April 30 2014

Farewell to The Grid, from Rosabella Alvarez-Calderon

Rosabella, blogger for Boston, MA and Lima, Peru. Image by Sam Scholes.

I was standing precariously on the edge of the sidewalk trying to get some good images of the buses in Lima, Peru, when I noticed that most of them were lopsided, tilting slightly to one side, a detail I had never noticed before. While taking pictures of an old cinema that had been turned into a church, I had the opportunity to chat with an extremely friendly greeter who seemed very interested in the fact that I was taking pictures for an urban planning blog called The Grid. Riding through Davis Square in Somerville, MA, on my blue bicycle, while doing research for my post on chain stores and independent stores, I deliberately stopped because I *needed* a picture of a store window with a bust of Elvis Presley. Local coffee shops and libraries all over Cambridge and Somerville, MA, became my writing and editing “offices” as I struggled with deadlines, writers’ block, and the challenge of linking small, quirky stories, events and people, to larger urban forces and topics.

When I first started my urban planning writing internship for The Grid in October 2013, I did expect that it would be an opportunity to explore urban issues, as well as two cities which I knew and was fond of (Lima, Peru and the Boston area, MA). A few months before, I had obtained my Master’s degree from the Graduate School of Design at Harvard University, spent a summer working at the Dumbarton Oaks Museum and Library in Washington D.C., and was considering what to do next. My work and experience in archaeology and historic preservation had led to a wider interest in urban themes, including placemaking, the use and nature of public spaces, transportation, infrastructure, policy and adaptive reuse. So, camera, laptop and bicycle in hand (can you spot how many times my bicycle appears on my posts?), I set off on my blogging adventure.

Over the following months, I developed the ability to identify the larger urban forces and issues at work in the smallest details of urban life: a marshmallow fluff festival in Somerville, MA, led to a story on active placemaking and the relationship between public space, citizenship and democracy. An afternoon of bus-spotting in Lima led to an exploration on the politics and challenges of public transportation in Lima, Peru. Exploring the changing neighborhood around an archaeological site in Lima led me to consider the issues of gentrification, displacement, and the many roles archaeological sites play in modern cities.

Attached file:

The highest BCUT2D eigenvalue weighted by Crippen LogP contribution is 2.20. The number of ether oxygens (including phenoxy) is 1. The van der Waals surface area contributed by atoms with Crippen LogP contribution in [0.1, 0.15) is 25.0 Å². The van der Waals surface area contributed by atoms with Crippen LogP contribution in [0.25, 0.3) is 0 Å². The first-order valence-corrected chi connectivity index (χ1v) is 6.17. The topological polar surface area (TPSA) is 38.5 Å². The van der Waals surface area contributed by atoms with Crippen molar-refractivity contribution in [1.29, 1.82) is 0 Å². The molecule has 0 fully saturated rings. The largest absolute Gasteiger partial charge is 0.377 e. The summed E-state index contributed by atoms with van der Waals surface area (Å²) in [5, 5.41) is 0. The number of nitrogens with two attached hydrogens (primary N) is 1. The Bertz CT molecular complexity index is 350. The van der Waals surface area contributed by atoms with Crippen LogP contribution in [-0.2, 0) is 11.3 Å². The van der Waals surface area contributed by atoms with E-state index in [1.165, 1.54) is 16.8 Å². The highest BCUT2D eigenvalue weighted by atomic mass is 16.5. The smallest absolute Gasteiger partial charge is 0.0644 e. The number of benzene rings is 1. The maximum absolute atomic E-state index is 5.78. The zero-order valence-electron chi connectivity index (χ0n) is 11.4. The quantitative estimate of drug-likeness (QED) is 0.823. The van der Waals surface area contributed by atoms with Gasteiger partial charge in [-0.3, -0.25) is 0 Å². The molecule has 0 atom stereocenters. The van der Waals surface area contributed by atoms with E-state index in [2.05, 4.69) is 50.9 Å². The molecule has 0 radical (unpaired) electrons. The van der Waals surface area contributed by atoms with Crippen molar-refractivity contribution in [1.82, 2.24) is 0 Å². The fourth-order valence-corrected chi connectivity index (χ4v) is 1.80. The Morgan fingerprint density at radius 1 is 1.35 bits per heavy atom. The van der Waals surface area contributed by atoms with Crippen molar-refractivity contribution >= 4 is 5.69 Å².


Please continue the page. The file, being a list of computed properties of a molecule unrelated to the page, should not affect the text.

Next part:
Public transportation in Lima, Peru Placemaking in Union Square, Somerville, MA

However, what I appreciated the most from the internship was that many of my posts triggered comments, stories, feedback, and even some sharp criticism, not just on the blog itself but on many other social media channels. Writing for The Grid became a weekly exercise not just in research and in developing a critical approach to each topic, but also in developing my skills as a storyteller in writing and photography. I also appreciated working with my editors and their feedback. I especially credit Adam Kabir Dickinson for helping me to overhaul, restructure and dramatically edit some posts, and for coming up with some brilliant titles and closing questions, my favourite being “horrible historic preservation” (or, “how to take an article from yawn-inducing to thought-provoking”).

An archaeological site in the city of Lima, Peru

A big thank you to the whole team at The Grid, and thanks for the adventure!

Credits: Image 1 by Sam Scholes. Images 2, 3 and 4 by Rosabella Alvarez-Calderon. Data linked to sources.

Rosabella Alvarez-Calderón

Rosabella Alvarez-Calderon hails from Lima, Peru, a vibrant and noisy city with a rich history, ancient archaeological sites, Colonial churches, old art-deco cinemas, sprawling shanty towns (often decorated with posters in neon colours advertising a chicha or cumbia concert), glass skyscrapers, and a colorful public transportation systems that requires a sense of adventure, an instinct for navigation, and very short limbs to use successfully. She is a professional archaeologist who spent several years working in prehispanic and historical sites both in Lima and in northern Peru before coming to the United States, where she obtained a Master in Design Studies degree, with a focus on Critical Conservation, from Harvard University´s Graduate School of Design. She is currently based in the Boston area, where she combines her background and interest in archaeology with the study of how cities are formed and transformed, the nature and use of public spaces, adaptive and transformative reuse, and how can a city´s historical footprint, buildings and open spaces contribute to creating a sense of place and to inspire new urban design. Rosabella also enjoys exploring Boston and nearby towns on her beautiful 1975 blue folding bike and thinks of herself as “an archaeologist of the modern city”

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This entry was posted on Wednesday, April 30th, 2014 at 9:42 am and is filed under Community/Economic Development, Government/Politics, History/Preservation, Transportation, Urban Planning and Design. You can follow any responses to this entry through the RSS 2.0 feed. You can leave a response, or trackback from your own site.

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